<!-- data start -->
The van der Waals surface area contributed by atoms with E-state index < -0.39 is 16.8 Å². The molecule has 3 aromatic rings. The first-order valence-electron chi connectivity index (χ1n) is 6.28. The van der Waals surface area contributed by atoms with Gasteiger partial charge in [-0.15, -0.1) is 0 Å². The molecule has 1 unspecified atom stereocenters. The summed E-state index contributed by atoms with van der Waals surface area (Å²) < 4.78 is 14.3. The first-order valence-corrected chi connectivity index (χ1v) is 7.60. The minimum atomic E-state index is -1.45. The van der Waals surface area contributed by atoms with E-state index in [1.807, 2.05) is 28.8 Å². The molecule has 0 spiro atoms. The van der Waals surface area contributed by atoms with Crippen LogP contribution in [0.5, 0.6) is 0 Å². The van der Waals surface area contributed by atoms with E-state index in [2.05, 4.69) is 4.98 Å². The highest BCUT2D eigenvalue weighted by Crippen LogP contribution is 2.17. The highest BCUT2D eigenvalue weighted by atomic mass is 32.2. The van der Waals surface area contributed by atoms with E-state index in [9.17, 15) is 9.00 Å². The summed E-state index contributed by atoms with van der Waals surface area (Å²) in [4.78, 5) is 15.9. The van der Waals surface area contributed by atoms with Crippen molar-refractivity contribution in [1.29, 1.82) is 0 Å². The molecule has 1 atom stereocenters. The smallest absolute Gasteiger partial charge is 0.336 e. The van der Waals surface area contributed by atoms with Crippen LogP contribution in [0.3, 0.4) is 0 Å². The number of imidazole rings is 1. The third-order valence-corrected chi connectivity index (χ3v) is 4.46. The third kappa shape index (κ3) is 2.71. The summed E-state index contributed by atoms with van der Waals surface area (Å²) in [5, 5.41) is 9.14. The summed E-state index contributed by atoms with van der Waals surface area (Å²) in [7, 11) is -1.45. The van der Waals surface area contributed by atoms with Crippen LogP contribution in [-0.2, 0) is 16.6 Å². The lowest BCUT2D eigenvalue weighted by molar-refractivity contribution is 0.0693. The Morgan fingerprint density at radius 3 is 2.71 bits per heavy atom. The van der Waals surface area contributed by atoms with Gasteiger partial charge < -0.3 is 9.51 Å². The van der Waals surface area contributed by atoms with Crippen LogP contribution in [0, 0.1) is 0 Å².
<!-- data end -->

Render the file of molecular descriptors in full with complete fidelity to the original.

The van der Waals surface area contributed by atoms with E-state index < -0.39 is 16.8 Å². The molecule has 3 aromatic rings. The first-order valence-electron chi connectivity index (χ1n) is 6.28. The van der Waals surface area contributed by atoms with Gasteiger partial charge in [-0.15, -0.1) is 0 Å². The molecule has 1 unspecified atom stereocenters. The summed E-state index contributed by atoms with van der Waals surface area (Å²) < 4.78 is 14.3. The first-order valence-corrected chi connectivity index (χ1v) is 7.60. The minimum atomic E-state index is -1.45. The van der Waals surface area contributed by atoms with E-state index in [1.807, 2.05) is 28.8 Å². The molecule has 0 spiro atoms. The van der Waals surface area contributed by atoms with Crippen LogP contribution in [0.5, 0.6) is 0 Å². The van der Waals surface area contributed by atoms with E-state index in [2.05, 4.69) is 4.98 Å². The highest BCUT2D eigenvalue weighted by Crippen LogP contribution is 2.17. The highest BCUT2D eigenvalue weighted by atomic mass is 32.2. The van der Waals surface area contributed by atoms with E-state index in [9.17, 15) is 9.00 Å². The summed E-state index contributed by atoms with van der Waals surface area (Å²) in [4.78, 5) is 15.9. The van der Waals surface area contributed by atoms with Crippen molar-refractivity contribution in [1.29, 1.82) is 0 Å². The molecule has 1 atom stereocenters. The smallest absolute Gasteiger partial charge is 0.336 e. The van der Waals surface area contributed by atoms with Crippen LogP contribution in [0.3, 0.4) is 0 Å². The number of imidazole rings is 1. The third-order valence-corrected chi connectivity index (χ3v) is 4.46. The third kappa shape index (κ3) is 2.71. The summed E-state index contributed by atoms with van der Waals surface area (Å²) in [5, 5.41) is 9.14. The summed E-state index contributed by atoms with van der Waals surface area (Å²) in [7, 11) is -1.45. The van der Waals surface area contributed by atoms with Crippen LogP contribution in [-0.2, 0) is 16.6 Å². The lowest BCUT2D eigenvalue weighted by molar-refractivity contribution is 0.0693. The Morgan fingerprint density at radius 3 is 2.71 bits per heavy atom. The van der Waals surface area contributed by atoms with Gasteiger partial charge < -0.3 is 9.51 Å². The van der Waals surface area contributed by atoms with Crippen LogP contribution in [0, 0.1) is 0 Å².